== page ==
As an overseas brown child in predominantly white American schools, one of the earliest recollections of brown students is to frequently explain their culture and religion to their schoolfellows.
It was notably common during the early to mid-1980s when information and images regarding Islam were extremely scarce; the Iranian hostage crisis was the main issue during that time.
The issue is how there is a strain on brown kids to justify their faith in foreign lands, even more so when they are identified culturally as Muslim.
Some practised irreligion as they were eager for acceptance in foreign countries. When compared to Diwali, Christmas, Kwanzaa, and the Lunar New Year, people in the West thought Ramzan or Eid were the least enjoyable, and the brown people had to persuade them differently. The strain and bias-ness that Muslims experience as a minority in Western countries has only increased since the 1980s.
With the recent Ukraine crisis, there is a stark difference in how Ukrainian originated refugees are being treated. Those that are not from Ukraine but in Ukraine, i.e. Hindus, Africans and ‘Browns’, are facing blatant discrimination as refugees.
Also, the double standards in reporting on the Ukraine war can be clearly seen in the videos and news headlines.
Many commentators have emphasised the different wording used in reporting on Ukraine compared to inappropriate wording used during civil wars in Yemen, Afghanistan, Somalia, or Israel’s occupation of Palestine.
The issue is of being othered based on skin or ethnicity, which, with the war and refugees in Ukraine, has become more noticeable.
Revisiting Edward Said’s 1981 book ‘Covering Islam’ – written prior to the two Gulf Wars, 9/11, the Afghanistan war, the Iraq war, Daesh, and Yemen – becomes critical reading because it shows how little has changed.
Said demonstrates how the American media has no interest in educating its watchers about Islam and instead repeats sloppy, ill-informed soundbites that end up endorsing America’s discriminating foreign policies, which eventually results in the turmoil covered by the media. It becomes a strange, horrible loop of fostering hate and division.
In influencer-style videos released on Instagram, the Ukrainian leader is portrayed as a hero for continuing to fight, in contrast to corrupt Afghan officials who abandoned their people. This is a deceptive and repulsive narrative. And it has lasted much too long.
Said was foresighted in predicting how the western media’s negative influence would result in the construction of an Islam “prepared to play the part set for it.” Now no one can dispute with what he wrote. American media has successfully created a divide as “negative pictures of Islam are far more popular than positive ones, and they reflect not what Islam ‘is,’ but what influential parts of a particular community believes it to be.”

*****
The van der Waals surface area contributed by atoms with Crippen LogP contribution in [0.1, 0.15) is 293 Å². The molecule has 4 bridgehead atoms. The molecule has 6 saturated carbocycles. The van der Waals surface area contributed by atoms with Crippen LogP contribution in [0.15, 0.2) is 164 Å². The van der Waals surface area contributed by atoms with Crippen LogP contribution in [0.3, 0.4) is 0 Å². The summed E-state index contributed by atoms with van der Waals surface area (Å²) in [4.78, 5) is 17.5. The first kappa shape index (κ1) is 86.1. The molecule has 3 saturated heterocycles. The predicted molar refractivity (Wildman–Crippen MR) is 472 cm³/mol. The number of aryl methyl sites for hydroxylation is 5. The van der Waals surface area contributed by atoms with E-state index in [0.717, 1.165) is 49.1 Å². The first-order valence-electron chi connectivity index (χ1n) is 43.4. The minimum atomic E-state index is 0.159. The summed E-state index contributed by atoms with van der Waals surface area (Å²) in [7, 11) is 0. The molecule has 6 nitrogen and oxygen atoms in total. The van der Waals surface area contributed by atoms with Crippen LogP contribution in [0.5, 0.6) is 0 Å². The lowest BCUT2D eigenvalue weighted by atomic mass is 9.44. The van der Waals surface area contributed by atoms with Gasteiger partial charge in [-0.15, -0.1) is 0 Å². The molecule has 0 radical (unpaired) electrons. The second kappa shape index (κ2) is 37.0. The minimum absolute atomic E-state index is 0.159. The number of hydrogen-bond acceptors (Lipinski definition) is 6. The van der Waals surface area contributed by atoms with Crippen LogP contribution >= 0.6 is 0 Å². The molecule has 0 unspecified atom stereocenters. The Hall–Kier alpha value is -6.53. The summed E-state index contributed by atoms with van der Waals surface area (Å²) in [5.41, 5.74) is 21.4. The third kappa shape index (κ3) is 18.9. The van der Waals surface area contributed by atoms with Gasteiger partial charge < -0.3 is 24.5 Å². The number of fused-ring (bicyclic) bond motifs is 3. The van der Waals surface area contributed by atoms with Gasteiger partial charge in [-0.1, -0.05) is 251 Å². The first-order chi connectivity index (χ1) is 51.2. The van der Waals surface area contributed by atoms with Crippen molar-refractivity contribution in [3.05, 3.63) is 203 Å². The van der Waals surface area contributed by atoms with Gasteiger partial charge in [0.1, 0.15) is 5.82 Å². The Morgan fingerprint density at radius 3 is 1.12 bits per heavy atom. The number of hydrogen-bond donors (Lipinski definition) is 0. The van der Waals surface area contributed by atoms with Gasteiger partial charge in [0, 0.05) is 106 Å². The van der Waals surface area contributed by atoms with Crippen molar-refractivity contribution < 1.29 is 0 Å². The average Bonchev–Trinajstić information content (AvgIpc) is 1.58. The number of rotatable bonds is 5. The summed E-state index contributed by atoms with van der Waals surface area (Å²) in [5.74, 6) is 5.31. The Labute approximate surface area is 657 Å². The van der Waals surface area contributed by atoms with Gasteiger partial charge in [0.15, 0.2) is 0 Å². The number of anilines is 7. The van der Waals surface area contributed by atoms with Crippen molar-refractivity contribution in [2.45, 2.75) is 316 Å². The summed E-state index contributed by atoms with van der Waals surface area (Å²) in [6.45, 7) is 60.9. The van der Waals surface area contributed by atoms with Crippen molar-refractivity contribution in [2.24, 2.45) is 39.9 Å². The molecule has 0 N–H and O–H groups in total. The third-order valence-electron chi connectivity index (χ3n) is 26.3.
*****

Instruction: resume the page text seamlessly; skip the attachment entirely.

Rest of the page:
Said reminds the reader that knowledge is interpretable as long as the translation is compassionate. Otherwise, ” the Muslim world is threatened with many wars, unspeakable misery, and catastrophic upheavals.”
And that is clearly apparent in the manner in which the Ukrainian war is covered. Western media is overflowing with soundbites from Ukrainian politicians pleading with European nations to preserve their blond and blue-eyed youngsters, who, unlike East’s dark and black infants, come from civilised nations.
Language is powerful and a political tool. It is critical to report from a position of awareness and expertise. There is no such thing as a good or bad refugee, or a war worth waging or not. Journalists must confront politicians who assert that their country is exclusive to white people.
The media continues to fall short of reporting accurately on Islam and Muslims, who continue to be presented as potential terrorists.
In 1981, Said claimed that in order to put an end to the media’s negative portrayal of Islam, one needed to employ antithetical knowledge, which he described as “a type of information created by persons who very deliberately write in contradiction to the current dogma.”
That knowledge “places intellect at the service of critique, community, conversation, and moral awareness, rather than at the service of authority.”
Said’s appeal for oppositional knowledge is not only timely but also crucial now.